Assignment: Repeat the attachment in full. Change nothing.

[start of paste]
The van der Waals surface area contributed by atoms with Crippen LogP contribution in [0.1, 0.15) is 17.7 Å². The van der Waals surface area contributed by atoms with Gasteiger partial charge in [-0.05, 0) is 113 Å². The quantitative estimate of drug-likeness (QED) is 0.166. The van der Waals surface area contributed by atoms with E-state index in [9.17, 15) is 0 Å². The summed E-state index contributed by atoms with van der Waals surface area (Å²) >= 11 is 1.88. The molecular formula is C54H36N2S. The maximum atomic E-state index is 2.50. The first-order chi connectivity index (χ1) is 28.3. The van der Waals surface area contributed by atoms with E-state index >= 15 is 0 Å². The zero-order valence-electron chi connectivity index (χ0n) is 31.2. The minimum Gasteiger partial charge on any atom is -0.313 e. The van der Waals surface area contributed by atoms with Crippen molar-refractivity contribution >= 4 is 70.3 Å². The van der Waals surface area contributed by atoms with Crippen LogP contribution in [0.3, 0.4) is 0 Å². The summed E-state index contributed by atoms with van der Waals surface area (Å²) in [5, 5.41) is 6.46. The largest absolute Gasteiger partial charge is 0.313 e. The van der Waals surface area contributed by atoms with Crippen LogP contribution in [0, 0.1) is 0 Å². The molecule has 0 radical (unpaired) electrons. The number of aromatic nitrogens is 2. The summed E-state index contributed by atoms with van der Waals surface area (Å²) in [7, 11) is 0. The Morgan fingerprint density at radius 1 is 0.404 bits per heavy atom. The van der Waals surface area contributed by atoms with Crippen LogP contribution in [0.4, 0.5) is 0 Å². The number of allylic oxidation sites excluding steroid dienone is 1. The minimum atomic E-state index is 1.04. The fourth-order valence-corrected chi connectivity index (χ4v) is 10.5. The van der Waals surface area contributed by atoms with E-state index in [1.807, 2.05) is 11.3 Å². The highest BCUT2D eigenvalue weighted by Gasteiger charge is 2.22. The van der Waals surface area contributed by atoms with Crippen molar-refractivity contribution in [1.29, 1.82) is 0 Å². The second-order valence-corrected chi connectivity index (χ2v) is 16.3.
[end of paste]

The van der Waals surface area contributed by atoms with Crippen LogP contribution in [0.1, 0.15) is 17.7 Å². The van der Waals surface area contributed by atoms with Gasteiger partial charge in [-0.05, 0) is 113 Å². The quantitative estimate of drug-likeness (QED) is 0.166. The van der Waals surface area contributed by atoms with E-state index in [9.17, 15) is 0 Å². The summed E-state index contributed by atoms with van der Waals surface area (Å²) >= 11 is 1.88. The molecular formula is C54H36N2S. The maximum atomic E-state index is 2.50. The first-order chi connectivity index (χ1) is 28.3. The van der Waals surface area contributed by atoms with E-state index >= 15 is 0 Å². The zero-order valence-electron chi connectivity index (χ0n) is 31.2. The minimum Gasteiger partial charge on any atom is -0.313 e. The van der Waals surface area contributed by atoms with Crippen molar-refractivity contribution >= 4 is 70.3 Å². The van der Waals surface area contributed by atoms with Crippen LogP contribution in [0.3, 0.4) is 0 Å². The summed E-state index contributed by atoms with van der Waals surface area (Å²) in [5, 5.41) is 6.46. The largest absolute Gasteiger partial charge is 0.313 e. The van der Waals surface area contributed by atoms with Crippen LogP contribution in [0, 0.1) is 0 Å². The molecule has 0 radical (unpaired) electrons. The number of aromatic nitrogens is 2. The summed E-state index contributed by atoms with van der Waals surface area (Å²) in [7, 11) is 0. The Morgan fingerprint density at radius 1 is 0.404 bits per heavy atom. The van der Waals surface area contributed by atoms with Crippen LogP contribution in [0.4, 0.5) is 0 Å². The number of allylic oxidation sites excluding steroid dienone is 1. The minimum atomic E-state index is 1.04. The fourth-order valence-corrected chi connectivity index (χ4v) is 10.5. The van der Waals surface area contributed by atoms with E-state index in [1.807, 2.05) is 11.3 Å². The highest BCUT2D eigenvalue weighted by Gasteiger charge is 2.22. The van der Waals surface area contributed by atoms with Crippen molar-refractivity contribution in [1.29, 1.82) is 0 Å². The second-order valence-corrected chi connectivity index (χ2v) is 16.3.